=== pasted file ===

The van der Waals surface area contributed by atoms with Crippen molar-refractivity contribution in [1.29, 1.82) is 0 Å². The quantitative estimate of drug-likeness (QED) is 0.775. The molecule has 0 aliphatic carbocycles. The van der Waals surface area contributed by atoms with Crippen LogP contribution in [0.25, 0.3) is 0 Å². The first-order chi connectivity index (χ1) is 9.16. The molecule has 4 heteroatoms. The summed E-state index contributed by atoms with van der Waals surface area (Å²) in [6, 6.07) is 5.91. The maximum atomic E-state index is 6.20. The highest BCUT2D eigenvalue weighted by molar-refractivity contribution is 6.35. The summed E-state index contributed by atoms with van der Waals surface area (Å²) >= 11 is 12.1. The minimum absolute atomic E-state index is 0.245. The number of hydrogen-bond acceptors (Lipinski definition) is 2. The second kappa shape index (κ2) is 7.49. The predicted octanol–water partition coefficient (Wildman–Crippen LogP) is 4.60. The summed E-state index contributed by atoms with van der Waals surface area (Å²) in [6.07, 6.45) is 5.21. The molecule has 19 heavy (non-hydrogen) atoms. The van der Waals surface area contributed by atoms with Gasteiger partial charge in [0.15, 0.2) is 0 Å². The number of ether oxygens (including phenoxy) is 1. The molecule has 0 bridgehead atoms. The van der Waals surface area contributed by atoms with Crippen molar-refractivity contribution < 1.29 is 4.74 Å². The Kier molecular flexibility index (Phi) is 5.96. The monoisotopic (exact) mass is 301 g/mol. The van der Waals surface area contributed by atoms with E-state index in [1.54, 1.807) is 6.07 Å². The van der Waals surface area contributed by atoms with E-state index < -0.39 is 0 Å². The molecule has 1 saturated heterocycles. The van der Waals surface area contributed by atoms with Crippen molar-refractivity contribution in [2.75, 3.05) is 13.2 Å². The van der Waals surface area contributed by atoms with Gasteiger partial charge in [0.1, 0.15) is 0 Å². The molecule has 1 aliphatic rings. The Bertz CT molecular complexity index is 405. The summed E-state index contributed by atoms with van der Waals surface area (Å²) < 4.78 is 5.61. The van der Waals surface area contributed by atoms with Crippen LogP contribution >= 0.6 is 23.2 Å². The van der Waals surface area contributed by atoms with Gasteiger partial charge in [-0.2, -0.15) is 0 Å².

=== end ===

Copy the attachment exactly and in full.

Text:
The van der Waals surface area contributed by atoms with Crippen molar-refractivity contribution in [1.29, 1.82) is 0 Å². The quantitative estimate of drug-likeness (QED) is 0.775. The molecule has 0 aliphatic carbocycles. The van der Waals surface area contributed by atoms with Crippen LogP contribution in [0.25, 0.3) is 0 Å². The first-order chi connectivity index (χ1) is 9.16. The molecule has 4 heteroatoms. The summed E-state index contributed by atoms with van der Waals surface area (Å²) in [6, 6.07) is 5.91. The maximum atomic E-state index is 6.20. The highest BCUT2D eigenvalue weighted by molar-refractivity contribution is 6.35. The summed E-state index contributed by atoms with van der Waals surface area (Å²) >= 11 is 12.1. The minimum absolute atomic E-state index is 0.245. The number of hydrogen-bond acceptors (Lipinski definition) is 2. The second kappa shape index (κ2) is 7.49. The predicted octanol–water partition coefficient (Wildman–Crippen LogP) is 4.60. The summed E-state index contributed by atoms with van der Waals surface area (Å²) in [6.07, 6.45) is 5.21. The molecule has 19 heavy (non-hydrogen) atoms. The van der Waals surface area contributed by atoms with Gasteiger partial charge in [0.15, 0.2) is 0 Å². The number of ether oxygens (including phenoxy) is 1. The molecule has 0 bridgehead atoms. The van der Waals surface area contributed by atoms with Crippen molar-refractivity contribution < 1.29 is 4.74 Å². The Kier molecular flexibility index (Phi) is 5.96. The monoisotopic (exact) mass is 301 g/mol. The van der Waals surface area contributed by atoms with E-state index in [1.54, 1.807) is 6.07 Å². The van der Waals surface area contributed by atoms with E-state index < -0.39 is 0 Å². The molecule has 1 saturated heterocycles. The van der Waals surface area contributed by atoms with Crippen molar-refractivity contribution in [2.75, 3.05) is 13.2 Å². The van der Waals surface area contributed by atoms with Gasteiger partial charge in [0.1, 0.15) is 0 Å². The molecule has 1 aliphatic rings. The Bertz CT molecular complexity index is 405. The summed E-state index contributed by atoms with van der Waals surface area (Å²) < 4.78 is 5.61. The van der Waals surface area contributed by atoms with Crippen LogP contribution >= 0.6 is 23.2 Å². The van der Waals surface area contributed by atoms with Gasteiger partial charge in [-0.2, -0.15) is 0 Å².